hole I had ever seen and it lasted for close to a year.
What I put my partner through for that year was really
terrible. I was in such pain. I was like a little old
man. I prayed that some day I would have the strength
to do the laundry. That was the prayer--that I could
just be normal enough to do the laundry . . .
During the darkest times of this depression, I couldnt
pray. The voice that would go on in my head said, Well,
if you cant pray, there is no way out of this.
I just couldnt do it. I was too debilitated to
even pray. From the minute I woke up in the morning
I couldnt wait until nighttime when I could take
the sleeping pills so I could go to sleep again. To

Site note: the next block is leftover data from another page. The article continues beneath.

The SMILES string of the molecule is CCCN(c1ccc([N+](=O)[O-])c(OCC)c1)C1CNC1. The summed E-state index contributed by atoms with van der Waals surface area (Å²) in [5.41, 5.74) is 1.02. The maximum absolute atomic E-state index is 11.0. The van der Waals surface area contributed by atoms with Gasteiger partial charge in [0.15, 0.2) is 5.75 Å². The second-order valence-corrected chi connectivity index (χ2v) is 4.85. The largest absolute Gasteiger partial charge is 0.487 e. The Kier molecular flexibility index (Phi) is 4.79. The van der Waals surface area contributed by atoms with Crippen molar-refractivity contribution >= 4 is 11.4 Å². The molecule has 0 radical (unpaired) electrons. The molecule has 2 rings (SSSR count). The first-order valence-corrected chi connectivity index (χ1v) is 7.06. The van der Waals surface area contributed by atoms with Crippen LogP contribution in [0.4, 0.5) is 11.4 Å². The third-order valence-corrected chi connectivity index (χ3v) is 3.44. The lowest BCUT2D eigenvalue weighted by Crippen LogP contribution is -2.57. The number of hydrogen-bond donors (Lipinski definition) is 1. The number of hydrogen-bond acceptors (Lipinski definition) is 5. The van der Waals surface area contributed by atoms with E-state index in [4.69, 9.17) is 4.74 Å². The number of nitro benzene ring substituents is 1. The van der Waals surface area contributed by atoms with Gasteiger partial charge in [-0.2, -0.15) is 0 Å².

live through the day was torture. I had to be rushed
to the psychiatric emergency . . . As I came out of
that, and as the cancer appeared to be in remission,
and I started going back to school, I had a really deep
connection to that little story of Footprints in the
Sand. That was a time that I didnt believe there
was a God. When I couldnt pray, it felt like there
was no God. Then, when I came out of it and my cancer
went into remission, I truly felt carried . . .
I began to believe in, what I now call, invisible, or
unseen, realities. To me, all of spirituality in some
mysterious ways, is hidden in these invisible realities,
which are senior to physical realities for me now. Before
they were these strange little phenomena, but now I
trust them more. They are more important to me that
the physical realities are.
Time of Challenge
There have been so many difficult and challenging times.